Bullshit. You don't know that. You can't know that.
No I can't, but anyone who knows drums would tell you it seems obvious, even Moon claimed that he just went with what he felt and didn't think to much about it. Maybe he did know exactly what he was doing everytime, note for note, live performances and basic knowledge of drums tells otherwise. Not saying he bullshited the drums, but when learning linear beats you'll find out there's a difference between playing a basic rock beat and going with a random fill that works based on the bread and butter of drumming, and then knowing where to place each note and why. All of Moon's fills went back to the bread and butters of rock drum fills, rolls and flams over 8th bass placements.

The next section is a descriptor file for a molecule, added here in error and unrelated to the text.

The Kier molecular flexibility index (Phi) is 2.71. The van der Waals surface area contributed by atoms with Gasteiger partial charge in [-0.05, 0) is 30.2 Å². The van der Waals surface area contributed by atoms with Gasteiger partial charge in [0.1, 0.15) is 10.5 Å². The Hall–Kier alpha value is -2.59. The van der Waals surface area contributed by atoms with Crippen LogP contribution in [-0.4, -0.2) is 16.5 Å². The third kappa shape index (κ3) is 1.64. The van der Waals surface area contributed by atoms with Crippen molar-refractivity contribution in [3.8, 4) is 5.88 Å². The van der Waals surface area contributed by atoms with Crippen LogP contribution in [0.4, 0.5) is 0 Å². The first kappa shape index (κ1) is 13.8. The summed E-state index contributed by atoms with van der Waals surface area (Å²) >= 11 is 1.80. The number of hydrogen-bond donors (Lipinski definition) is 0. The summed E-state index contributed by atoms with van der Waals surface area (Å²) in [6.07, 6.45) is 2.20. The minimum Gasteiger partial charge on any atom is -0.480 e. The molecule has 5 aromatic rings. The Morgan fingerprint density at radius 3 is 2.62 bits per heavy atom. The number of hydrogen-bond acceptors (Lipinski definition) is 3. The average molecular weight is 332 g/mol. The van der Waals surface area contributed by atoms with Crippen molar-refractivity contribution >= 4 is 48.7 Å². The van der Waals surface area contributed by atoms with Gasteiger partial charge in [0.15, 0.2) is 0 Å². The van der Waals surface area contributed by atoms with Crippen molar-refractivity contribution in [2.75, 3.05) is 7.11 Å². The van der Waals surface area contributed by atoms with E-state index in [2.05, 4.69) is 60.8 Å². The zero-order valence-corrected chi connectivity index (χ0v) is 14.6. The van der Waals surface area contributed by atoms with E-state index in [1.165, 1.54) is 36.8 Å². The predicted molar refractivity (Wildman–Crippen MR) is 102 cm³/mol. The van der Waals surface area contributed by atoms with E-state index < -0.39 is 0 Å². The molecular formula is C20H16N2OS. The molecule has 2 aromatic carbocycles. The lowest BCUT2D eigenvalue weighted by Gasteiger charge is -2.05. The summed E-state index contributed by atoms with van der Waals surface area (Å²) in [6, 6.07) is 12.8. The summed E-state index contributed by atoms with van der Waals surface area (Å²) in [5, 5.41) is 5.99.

Also bullshit. Even Billy Cobham couldn't figure out what Moon was doing. No drummer says that about Bonham. Bonham is much easier to replicate.
address this in my next post as well. Moon is impossible to replicate in style, in sound and actually notes he's definitely easier than Bohnam. I don't know a single drummer who will disagree that his drum lines are more simple to replicate.
That's due to Jimmy Page's production, not John Bonham's style.
You can explain to me why that is, because I don't totally get that. I was sure it was due to him using big band style tuned drums with hard rock tunings (since you can tune the head and back differently), giving him a wholly unique sound that if you don't know that would be impossible to replicate properly
Everything you just typed is bullshit. No drummer agrees with you.